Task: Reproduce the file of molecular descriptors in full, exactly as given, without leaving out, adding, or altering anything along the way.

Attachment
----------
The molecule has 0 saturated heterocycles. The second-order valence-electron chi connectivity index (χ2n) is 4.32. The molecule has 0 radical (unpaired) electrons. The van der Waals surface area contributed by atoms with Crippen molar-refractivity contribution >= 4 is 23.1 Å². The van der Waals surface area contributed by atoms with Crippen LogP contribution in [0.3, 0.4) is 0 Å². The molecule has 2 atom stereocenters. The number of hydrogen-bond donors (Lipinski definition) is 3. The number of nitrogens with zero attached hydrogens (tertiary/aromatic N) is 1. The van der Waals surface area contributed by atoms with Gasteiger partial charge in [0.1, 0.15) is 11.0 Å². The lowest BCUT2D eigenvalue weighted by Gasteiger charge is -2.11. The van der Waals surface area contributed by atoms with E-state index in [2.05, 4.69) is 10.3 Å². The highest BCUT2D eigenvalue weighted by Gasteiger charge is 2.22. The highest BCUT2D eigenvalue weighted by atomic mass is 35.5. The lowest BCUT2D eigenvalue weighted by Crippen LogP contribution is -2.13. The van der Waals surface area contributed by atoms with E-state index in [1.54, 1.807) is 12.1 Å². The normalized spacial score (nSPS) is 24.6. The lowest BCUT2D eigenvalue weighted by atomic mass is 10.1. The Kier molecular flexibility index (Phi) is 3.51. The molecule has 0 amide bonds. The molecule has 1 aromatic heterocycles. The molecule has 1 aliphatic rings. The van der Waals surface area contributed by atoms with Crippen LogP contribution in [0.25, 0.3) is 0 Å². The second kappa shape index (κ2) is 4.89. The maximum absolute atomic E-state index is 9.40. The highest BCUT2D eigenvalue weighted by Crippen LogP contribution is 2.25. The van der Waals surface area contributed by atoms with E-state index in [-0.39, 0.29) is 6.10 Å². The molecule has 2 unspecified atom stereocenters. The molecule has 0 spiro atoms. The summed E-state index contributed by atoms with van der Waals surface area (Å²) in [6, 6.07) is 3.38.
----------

The molecule has 0 saturated heterocycles. The second-order valence-electron chi connectivity index (χ2n) is 4.32. The molecule has 0 radical (unpaired) electrons. The van der Waals surface area contributed by atoms with Crippen molar-refractivity contribution >= 4 is 23.1 Å². The van der Waals surface area contributed by atoms with Crippen LogP contribution in [0.3, 0.4) is 0 Å². The molecule has 2 atom stereocenters. The number of hydrogen-bond donors (Lipinski definition) is 3. The number of nitrogens with zero attached hydrogens (tertiary/aromatic N) is 1. The van der Waals surface area contributed by atoms with Gasteiger partial charge in [0.1, 0.15) is 11.0 Å². The lowest BCUT2D eigenvalue weighted by Gasteiger charge is -2.11. The van der Waals surface area contributed by atoms with E-state index in [2.05, 4.69) is 10.3 Å². The highest BCUT2D eigenvalue weighted by Gasteiger charge is 2.22. The highest BCUT2D eigenvalue weighted by atomic mass is 35.5. The lowest BCUT2D eigenvalue weighted by Crippen LogP contribution is -2.13. The van der Waals surface area contributed by atoms with E-state index in [1.54, 1.807) is 12.1 Å². The normalized spacial score (nSPS) is 24.6. The lowest BCUT2D eigenvalue weighted by atomic mass is 10.1. The Kier molecular flexibility index (Phi) is 3.51. The molecule has 0 amide bonds. The molecule has 1 aromatic heterocycles. The molecule has 1 aliphatic rings. The van der Waals surface area contributed by atoms with Crippen LogP contribution in [0.25, 0.3) is 0 Å². The second kappa shape index (κ2) is 4.89. The maximum absolute atomic E-state index is 9.40. The highest BCUT2D eigenvalue weighted by Crippen LogP contribution is 2.25. The van der Waals surface area contributed by atoms with E-state index in [-0.39, 0.29) is 6.10 Å². The molecule has 2 unspecified atom stereocenters. The molecule has 0 spiro atoms. The summed E-state index contributed by atoms with van der Waals surface area (Å²) in [6, 6.07) is 3.38.